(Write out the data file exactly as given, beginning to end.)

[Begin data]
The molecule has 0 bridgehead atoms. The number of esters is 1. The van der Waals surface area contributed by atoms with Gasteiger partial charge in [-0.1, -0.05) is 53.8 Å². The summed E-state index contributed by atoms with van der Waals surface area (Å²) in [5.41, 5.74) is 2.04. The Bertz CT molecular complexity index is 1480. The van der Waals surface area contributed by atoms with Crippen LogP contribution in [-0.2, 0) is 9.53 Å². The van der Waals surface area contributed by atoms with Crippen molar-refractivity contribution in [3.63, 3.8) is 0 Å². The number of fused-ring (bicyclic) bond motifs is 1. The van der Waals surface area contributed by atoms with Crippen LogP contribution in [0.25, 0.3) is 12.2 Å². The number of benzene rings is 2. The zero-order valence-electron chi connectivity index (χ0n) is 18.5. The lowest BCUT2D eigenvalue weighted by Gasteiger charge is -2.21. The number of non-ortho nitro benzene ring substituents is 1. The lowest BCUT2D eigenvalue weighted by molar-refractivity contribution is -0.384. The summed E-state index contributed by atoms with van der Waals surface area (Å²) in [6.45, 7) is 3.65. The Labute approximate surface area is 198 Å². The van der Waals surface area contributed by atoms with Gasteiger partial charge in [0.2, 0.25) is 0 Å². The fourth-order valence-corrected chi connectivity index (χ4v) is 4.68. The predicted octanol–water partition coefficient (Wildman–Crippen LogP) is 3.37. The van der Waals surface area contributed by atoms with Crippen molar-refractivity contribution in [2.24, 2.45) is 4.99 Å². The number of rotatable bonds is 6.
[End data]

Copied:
The molecule has 0 bridgehead atoms. The number of esters is 1. The van der Waals surface area contributed by atoms with Gasteiger partial charge in [-0.1, -0.05) is 53.8 Å². The summed E-state index contributed by atoms with van der Waals surface area (Å²) in [5.41, 5.74) is 2.04. The Bertz CT molecular complexity index is 1480. The van der Waals surface area contributed by atoms with Crippen LogP contribution in [-0.2, 0) is 9.53 Å². The van der Waals surface area contributed by atoms with Crippen molar-refractivity contribution in [3.63, 3.8) is 0 Å². The number of fused-ring (bicyclic) bond motifs is 1. The van der Waals surface area contributed by atoms with Crippen LogP contribution in [0.25, 0.3) is 12.2 Å². The number of benzene rings is 2. The zero-order valence-electron chi connectivity index (χ0n) is 18.5. The lowest BCUT2D eigenvalue weighted by Gasteiger charge is -2.21. The number of non-ortho nitro benzene ring substituents is 1. The lowest BCUT2D eigenvalue weighted by molar-refractivity contribution is -0.384. The summed E-state index contributed by atoms with van der Waals surface area (Å²) in [6.45, 7) is 3.65. The Labute approximate surface area is 198 Å². The van der Waals surface area contributed by atoms with Gasteiger partial charge in [0.2, 0.25) is 0 Å². The fourth-order valence-corrected chi connectivity index (χ4v) is 4.68. The predicted octanol–water partition coefficient (Wildman–Crippen LogP) is 3.37. The van der Waals surface area contributed by atoms with Crippen molar-refractivity contribution in [2.24, 2.45) is 4.99 Å². The number of rotatable bonds is 6.